I am aware that the Prime Minister on November 24 2010 spoke during the National Council on India’s Nutrition Challenges. He stated that in spite of the impressive growth of the economy and the start of a number of programmes aimed at meeting the nutritional challenge, the levels of under-nutrition continue to remain unacceptably high. Further, the rates of reduction in under-nutrition over time have been disappointingly low. The Prime Minister said this was simply unacceptable. I welcome his acknowledgement and willingness to eradicate child malnutrition and hunger in India. I also welcome the discussion between the concerned Ministries such as the Ministry of Agriculture, the Ministry of Women and Child Development, and the Ministries dealing with health and safe drinking water.

I have been made aware in two ways of the many children who died of malnutrition. One is through the Hunger Alerts Cases reported by the AHRC since 2005 and the second is from other reports published by local human rights groups concerning problems of children and women. All the cases unequivocally show the deep-rooted discrimination and corruption against the vulnerable groups such as the Dalits and other Tribes, causing child malnutrition in both of these endangered groups. I am of the opinion that all the concerned Ministries should make child malnutrition and hunger a priority showing a co-responsible attitude and put forth an integrated policy on it.

After the media highlighted the children’s deaths and subsequently the local administrative officers including the Collector visited the Nahargada village, a one day-health camp was held in the village and monthly health check up is carried out. Three AW workers were suspended but no one is appointed till now. The MGNREGA was initiated but not all Sahariya have a job card at present. Four out of ten severely malnourished children were taken to the Nutritional Rehabilitation Centre (NRC). However, the mere suspension of workers and a one-day health camp and monthly health check up will not root out the causes of child malnutrition in this village.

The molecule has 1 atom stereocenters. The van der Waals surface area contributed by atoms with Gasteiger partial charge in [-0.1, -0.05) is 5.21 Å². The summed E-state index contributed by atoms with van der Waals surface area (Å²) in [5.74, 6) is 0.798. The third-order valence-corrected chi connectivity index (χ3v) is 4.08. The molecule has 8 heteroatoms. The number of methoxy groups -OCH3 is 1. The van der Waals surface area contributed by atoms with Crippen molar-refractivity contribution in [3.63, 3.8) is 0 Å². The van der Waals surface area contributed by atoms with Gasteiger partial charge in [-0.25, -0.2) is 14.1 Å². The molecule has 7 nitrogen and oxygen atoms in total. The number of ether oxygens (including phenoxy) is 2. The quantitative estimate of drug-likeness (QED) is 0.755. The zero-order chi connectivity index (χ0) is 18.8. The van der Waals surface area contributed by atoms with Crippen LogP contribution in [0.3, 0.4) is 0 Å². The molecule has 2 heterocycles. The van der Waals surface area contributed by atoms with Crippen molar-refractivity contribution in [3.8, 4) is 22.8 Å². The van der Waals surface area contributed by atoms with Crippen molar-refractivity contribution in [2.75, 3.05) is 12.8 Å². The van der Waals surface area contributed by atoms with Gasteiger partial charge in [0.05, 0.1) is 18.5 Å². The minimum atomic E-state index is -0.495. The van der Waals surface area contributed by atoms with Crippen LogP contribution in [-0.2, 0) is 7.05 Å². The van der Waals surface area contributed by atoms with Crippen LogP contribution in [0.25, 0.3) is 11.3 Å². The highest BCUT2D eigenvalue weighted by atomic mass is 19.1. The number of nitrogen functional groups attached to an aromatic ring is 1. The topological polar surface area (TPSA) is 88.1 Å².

Therefore, I urge you to intervene to ensure food security of the Sahariya tribe by:

1. Providing sufficient water supply for irrigation for Sahariya land,

2. Monitoring the minimum wage of the Sahariya who are landless labourers,

3. Fully implementing MGNREGA for all the Sahariya who are legally eligible,

4. Punishing village heads and secretary who violate the rights of the Sahariay by entering into corruptive practices.

5. Providing job and AAYs card to each Sahariya household including separated families,

6. Normalizing ration shop workings in accordance with the Supreme Court Order and distribute 35 kilograms of rice and wheat, and sugar,

7. Building a proper AWC in the Sahariya tribe area and providing full health-care for the children and mothers with the assistance of health worker who are tribe-friendly,

8. Providing special nutrition at AWC for all the Sahariyan children and mothers until rooting out malnutrition,

9. Providing safe drinking water facilities that work efficiently throughout the entire year,

10. Monitoring the situation continuously while proposing a comprehensive policy to ensure food security for the Sahariya now and in the future.

None of demands is new. But what is needed is full implementation of the existing government programs and policies for the poor without corruption and discrimination. We believe that the government of India could reduce the child death rates and malnutrition cases by full implementation without corruption or negligence. Further, as the Prime Minister announced this year, the concerned government agencies and public servants at various levels should make the right to food and health care a priority, so that all can contribute to save the children while at the same time achieving minimum Millennium Development Goals.